Why is June 17 a holiday, what is it commemorated and since when?

Why is June 17 a holiday, what is it commemorated and since when?
Why is June 17 a holiday, what is it commemorated and since when?

This Monday, June 17, is a holiday in Argentina because commemorates the passage to immortality of General Don Martín Miguel de Güemeswho died that same day but in 1821 in combat during the War of Independence.

He caudillo and popular leader of Salta It played a fundamental role in both the civil wars and the Gaucha War to keep Argentine territory free of royalist invasions. Due to its imprint on the history, politics and culture of the country, In 2016, the National Congress passed a law that proposes remembering the day of his death as a national day..

Eight years ago, the Official Gazette announced the modification of decree 1,584/2010, which incorporates “as a national holiday and non-working day throughout the territory of the Nation on June 17 of each yearin commemoration of the passage to immortality of General Don Martín Miguel de Güemes.”

This year, June 17 falls on a Monday and is a three-day long weekend. On Thursday the 20th, Flag Day will be celebrated and Manuel Belgrano’s Passage to Immortality will be commemorated, while Friday the 21st will be a long weekend holiday for tourist purposes. In other words, this week there will only be two business days, which are Tuesday the 18th and Wednesday the 19th.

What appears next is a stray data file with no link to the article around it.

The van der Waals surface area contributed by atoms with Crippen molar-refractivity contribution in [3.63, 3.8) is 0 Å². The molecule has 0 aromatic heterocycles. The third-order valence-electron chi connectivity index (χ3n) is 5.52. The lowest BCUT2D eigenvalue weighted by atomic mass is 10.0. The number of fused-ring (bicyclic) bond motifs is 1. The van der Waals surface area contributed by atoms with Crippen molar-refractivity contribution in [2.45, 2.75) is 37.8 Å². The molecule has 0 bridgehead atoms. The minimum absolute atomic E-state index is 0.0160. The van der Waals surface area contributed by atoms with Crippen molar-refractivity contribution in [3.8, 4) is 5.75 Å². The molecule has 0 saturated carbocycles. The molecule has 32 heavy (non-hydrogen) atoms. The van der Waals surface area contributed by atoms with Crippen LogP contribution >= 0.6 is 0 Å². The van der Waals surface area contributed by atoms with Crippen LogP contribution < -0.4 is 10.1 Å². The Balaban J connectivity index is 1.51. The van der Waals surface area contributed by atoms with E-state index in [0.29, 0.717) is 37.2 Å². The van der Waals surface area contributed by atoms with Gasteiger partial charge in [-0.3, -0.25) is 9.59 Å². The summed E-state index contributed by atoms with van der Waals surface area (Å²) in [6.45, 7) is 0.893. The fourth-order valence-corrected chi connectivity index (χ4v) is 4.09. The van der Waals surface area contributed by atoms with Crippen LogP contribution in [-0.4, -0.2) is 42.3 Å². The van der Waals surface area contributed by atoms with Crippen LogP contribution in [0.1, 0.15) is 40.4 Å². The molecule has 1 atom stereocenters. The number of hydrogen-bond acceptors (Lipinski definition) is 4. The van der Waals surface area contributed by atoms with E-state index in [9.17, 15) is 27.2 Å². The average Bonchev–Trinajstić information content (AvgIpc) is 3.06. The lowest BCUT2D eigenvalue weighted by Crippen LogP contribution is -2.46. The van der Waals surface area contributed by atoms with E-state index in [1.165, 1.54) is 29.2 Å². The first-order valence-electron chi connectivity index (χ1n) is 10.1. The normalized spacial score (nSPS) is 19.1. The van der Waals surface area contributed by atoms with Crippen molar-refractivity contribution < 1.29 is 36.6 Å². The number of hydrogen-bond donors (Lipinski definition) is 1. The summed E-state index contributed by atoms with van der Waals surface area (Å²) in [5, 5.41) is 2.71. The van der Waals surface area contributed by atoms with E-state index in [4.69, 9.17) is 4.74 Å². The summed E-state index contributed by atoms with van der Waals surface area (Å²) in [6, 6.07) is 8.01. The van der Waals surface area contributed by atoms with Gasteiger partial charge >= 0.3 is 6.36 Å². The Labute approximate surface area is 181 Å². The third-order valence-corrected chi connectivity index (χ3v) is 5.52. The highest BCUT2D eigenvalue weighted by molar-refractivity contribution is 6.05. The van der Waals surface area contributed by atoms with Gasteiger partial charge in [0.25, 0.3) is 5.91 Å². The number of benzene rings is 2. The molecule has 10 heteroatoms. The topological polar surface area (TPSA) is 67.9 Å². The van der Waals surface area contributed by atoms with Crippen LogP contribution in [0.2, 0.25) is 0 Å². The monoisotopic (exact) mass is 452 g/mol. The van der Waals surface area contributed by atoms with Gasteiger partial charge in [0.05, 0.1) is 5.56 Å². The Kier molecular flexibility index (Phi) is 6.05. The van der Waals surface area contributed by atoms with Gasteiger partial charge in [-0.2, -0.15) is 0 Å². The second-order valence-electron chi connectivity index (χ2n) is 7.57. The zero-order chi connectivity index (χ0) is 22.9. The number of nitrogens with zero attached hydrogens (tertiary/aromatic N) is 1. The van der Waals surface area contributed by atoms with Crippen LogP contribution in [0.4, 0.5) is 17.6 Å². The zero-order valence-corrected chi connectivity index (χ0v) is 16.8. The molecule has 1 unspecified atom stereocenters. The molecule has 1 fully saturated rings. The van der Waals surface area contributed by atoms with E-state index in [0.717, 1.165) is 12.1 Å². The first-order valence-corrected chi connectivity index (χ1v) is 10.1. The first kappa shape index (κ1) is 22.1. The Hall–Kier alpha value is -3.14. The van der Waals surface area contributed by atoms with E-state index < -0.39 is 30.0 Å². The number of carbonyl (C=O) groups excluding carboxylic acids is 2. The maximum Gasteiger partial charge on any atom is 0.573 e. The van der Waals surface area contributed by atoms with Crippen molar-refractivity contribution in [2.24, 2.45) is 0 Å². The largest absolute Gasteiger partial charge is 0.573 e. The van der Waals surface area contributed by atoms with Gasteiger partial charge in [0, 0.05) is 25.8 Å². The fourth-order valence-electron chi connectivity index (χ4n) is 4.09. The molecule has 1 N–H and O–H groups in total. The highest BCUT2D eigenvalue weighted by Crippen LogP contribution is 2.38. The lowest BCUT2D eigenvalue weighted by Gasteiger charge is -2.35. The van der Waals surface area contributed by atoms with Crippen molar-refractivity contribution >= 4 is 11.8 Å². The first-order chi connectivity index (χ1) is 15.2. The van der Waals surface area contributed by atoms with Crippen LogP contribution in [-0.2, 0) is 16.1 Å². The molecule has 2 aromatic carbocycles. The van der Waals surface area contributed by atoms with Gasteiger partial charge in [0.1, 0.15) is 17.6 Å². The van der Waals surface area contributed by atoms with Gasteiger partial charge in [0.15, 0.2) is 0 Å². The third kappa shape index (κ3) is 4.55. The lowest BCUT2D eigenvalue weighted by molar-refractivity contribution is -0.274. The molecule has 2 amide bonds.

About the General

Martin Miguel Güemes was an Argentine soldier, politician and hero who fought in the North for the independence of Argentina.. He was born in Salta on February 8, 1785. His parents were Gabriel de Güemes Montero, born in Santander, Spain, and María Magdalena de Goyechea y La Corte, from Jujuy.

He studied in the same city where he grew up, and continued his higher education from home, along with his brothers, through educators paid for by his father.

At the beginning of 1799, when he was only 14 years old, he joined the 7th Company of the 3rd Battalion of the Buenos Aires Infantry Regiment as a cadet, which was based in the City of Salta. In 1806 he was sent with his regiment to Buenos Aires due to the English invasions, and acted in the defense. According to some historians on this occasion, Güemes served as Liniers’ assistant.

He also participated in the War of Independence and the Civil Wars. He was governor of Salta for six years and led the so-called Gaucha War, defending the country from royalist invasions.

His performance was important, since without his resistance, it would not have been possible to defend the north of the country after three defeats, nor would the San Martín campaigns have been possible. Under his command, the cities of Salta and Jujuy and his campaign defended the rest of Argentina without outside help.

On the night of June 6 to 7, 1821, a royalist column led by a traitor surprised Güemes in Salta, seriously wounding him and causing his painful escape to Cañada de la Horqueta, where he died ten days later. Güemes died on a cot outdoors when he was 36 years old. He is the only General who died from wounds received in combat during the independence war.

“I’m going to leave you, but I’m leaving calmly, because I know that you are behind me, that you will know how to defend the country with the courage that you have shown” were some of his last words before he died on June 17, 1821.

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